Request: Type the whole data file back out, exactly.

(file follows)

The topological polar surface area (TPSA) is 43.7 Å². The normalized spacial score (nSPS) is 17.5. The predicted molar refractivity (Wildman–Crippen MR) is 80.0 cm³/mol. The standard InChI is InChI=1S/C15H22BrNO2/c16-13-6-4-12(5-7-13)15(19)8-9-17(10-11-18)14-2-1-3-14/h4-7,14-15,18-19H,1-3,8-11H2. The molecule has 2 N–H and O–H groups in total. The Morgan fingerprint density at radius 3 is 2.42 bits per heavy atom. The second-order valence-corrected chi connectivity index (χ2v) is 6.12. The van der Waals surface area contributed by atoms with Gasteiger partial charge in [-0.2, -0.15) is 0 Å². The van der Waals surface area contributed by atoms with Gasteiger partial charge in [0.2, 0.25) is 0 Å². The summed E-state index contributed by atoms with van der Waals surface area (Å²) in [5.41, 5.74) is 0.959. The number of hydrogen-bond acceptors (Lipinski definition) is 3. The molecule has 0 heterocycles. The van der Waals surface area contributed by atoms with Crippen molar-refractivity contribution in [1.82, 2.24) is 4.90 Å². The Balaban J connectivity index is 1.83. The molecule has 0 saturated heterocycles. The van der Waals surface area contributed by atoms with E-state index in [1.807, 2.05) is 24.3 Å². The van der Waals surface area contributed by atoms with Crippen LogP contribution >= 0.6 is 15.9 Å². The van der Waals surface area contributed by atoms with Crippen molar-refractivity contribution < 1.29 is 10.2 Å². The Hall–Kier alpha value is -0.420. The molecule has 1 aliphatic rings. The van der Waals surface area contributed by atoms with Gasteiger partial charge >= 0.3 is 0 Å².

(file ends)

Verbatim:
The topological polar surface area (TPSA) is 43.7 Å². The normalized spacial score (nSPS) is 17.5. The predicted molar refractivity (Wildman–Crippen MR) is 80.0 cm³/mol. The standard InChI is InChI=1S/C15H22BrNO2/c16-13-6-4-12(5-7-13)15(19)8-9-17(10-11-18)14-2-1-3-14/h4-7,14-15,18-19H,1-3,8-11H2. The molecule has 2 N–H and O–H groups in total. The Morgan fingerprint density at radius 3 is 2.42 bits per heavy atom. The second-order valence-corrected chi connectivity index (χ2v) is 6.12. The van der Waals surface area contributed by atoms with Gasteiger partial charge in [-0.2, -0.15) is 0 Å². The van der Waals surface area contributed by atoms with Gasteiger partial charge in [0.2, 0.25) is 0 Å². The summed E-state index contributed by atoms with van der Waals surface area (Å²) in [5.41, 5.74) is 0.959. The number of hydrogen-bond acceptors (Lipinski definition) is 3. The molecule has 0 heterocycles. The van der Waals surface area contributed by atoms with Crippen molar-refractivity contribution in [1.82, 2.24) is 4.90 Å². The Balaban J connectivity index is 1.83. The molecule has 0 saturated heterocycles. The van der Waals surface area contributed by atoms with E-state index in [1.807, 2.05) is 24.3 Å². The van der Waals surface area contributed by atoms with Crippen LogP contribution >= 0.6 is 15.9 Å². The van der Waals surface area contributed by atoms with Crippen molar-refractivity contribution < 1.29 is 10.2 Å². The Hall–Kier alpha value is -0.420. The molecule has 1 aliphatic rings. The van der Waals surface area contributed by atoms with Gasteiger partial charge >= 0.3 is 0 Å².